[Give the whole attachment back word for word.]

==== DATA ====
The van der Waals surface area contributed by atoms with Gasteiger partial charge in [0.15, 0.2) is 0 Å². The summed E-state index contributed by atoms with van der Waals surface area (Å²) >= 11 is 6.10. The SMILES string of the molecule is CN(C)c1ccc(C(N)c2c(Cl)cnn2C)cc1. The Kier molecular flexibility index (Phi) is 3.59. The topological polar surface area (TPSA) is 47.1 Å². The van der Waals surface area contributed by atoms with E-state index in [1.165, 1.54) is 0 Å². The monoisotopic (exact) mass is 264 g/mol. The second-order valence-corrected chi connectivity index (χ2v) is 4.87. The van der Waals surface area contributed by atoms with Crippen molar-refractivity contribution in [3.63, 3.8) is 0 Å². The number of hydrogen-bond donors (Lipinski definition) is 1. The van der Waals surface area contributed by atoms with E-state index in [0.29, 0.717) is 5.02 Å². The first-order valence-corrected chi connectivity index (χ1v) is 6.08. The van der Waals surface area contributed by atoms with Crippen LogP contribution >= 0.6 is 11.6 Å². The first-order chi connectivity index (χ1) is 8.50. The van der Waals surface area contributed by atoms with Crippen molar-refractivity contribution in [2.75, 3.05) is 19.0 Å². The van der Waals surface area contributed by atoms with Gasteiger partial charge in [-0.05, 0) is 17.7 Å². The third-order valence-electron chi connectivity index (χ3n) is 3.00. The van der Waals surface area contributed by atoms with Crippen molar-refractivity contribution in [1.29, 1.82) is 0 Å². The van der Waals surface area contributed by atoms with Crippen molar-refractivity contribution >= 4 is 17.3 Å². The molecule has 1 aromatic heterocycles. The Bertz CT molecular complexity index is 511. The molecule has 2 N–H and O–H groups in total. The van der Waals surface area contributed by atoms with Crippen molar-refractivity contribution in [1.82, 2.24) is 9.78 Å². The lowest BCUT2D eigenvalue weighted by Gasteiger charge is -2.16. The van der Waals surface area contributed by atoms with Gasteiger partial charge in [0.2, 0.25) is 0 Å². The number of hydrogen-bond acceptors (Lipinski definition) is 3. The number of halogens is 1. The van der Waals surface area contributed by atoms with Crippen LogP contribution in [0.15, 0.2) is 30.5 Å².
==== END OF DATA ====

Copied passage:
The van der Waals surface area contributed by atoms with Gasteiger partial charge in [0.15, 0.2) is 0 Å². The summed E-state index contributed by atoms with van der Waals surface area (Å²) >= 11 is 6.10. The SMILES string of the molecule is CN(C)c1ccc(C(N)c2c(Cl)cnn2C)cc1. The Kier molecular flexibility index (Phi) is 3.59. The topological polar surface area (TPSA) is 47.1 Å². The van der Waals surface area contributed by atoms with E-state index in [1.165, 1.54) is 0 Å². The monoisotopic (exact) mass is 264 g/mol. The second-order valence-corrected chi connectivity index (χ2v) is 4.87. The van der Waals surface area contributed by atoms with Crippen molar-refractivity contribution in [3.63, 3.8) is 0 Å². The number of hydrogen-bond donors (Lipinski definition) is 1. The van der Waals surface area contributed by atoms with E-state index in [0.29, 0.717) is 5.02 Å². The first-order valence-corrected chi connectivity index (χ1v) is 6.08. The van der Waals surface area contributed by atoms with Crippen LogP contribution >= 0.6 is 11.6 Å². The first-order chi connectivity index (χ1) is 8.50. The van der Waals surface area contributed by atoms with Crippen molar-refractivity contribution in [2.75, 3.05) is 19.0 Å². The van der Waals surface area contributed by atoms with Gasteiger partial charge in [-0.05, 0) is 17.7 Å². The third-order valence-electron chi connectivity index (χ3n) is 3.00. The van der Waals surface area contributed by atoms with Crippen molar-refractivity contribution in [1.29, 1.82) is 0 Å². The van der Waals surface area contributed by atoms with Crippen molar-refractivity contribution >= 4 is 17.3 Å². The molecule has 1 aromatic heterocycles. The Bertz CT molecular complexity index is 511. The molecule has 2 N–H and O–H groups in total. The van der Waals surface area contributed by atoms with Crippen molar-refractivity contribution in [1.82, 2.24) is 9.78 Å². The lowest BCUT2D eigenvalue weighted by Gasteiger charge is -2.16. The van der Waals surface area contributed by atoms with Gasteiger partial charge in [0.2, 0.25) is 0 Å². The number of hydrogen-bond acceptors (Lipinski definition) is 3. The number of halogens is 1. The van der Waals surface area contributed by atoms with Crippen LogP contribution in [0.15, 0.2) is 30.5 Å².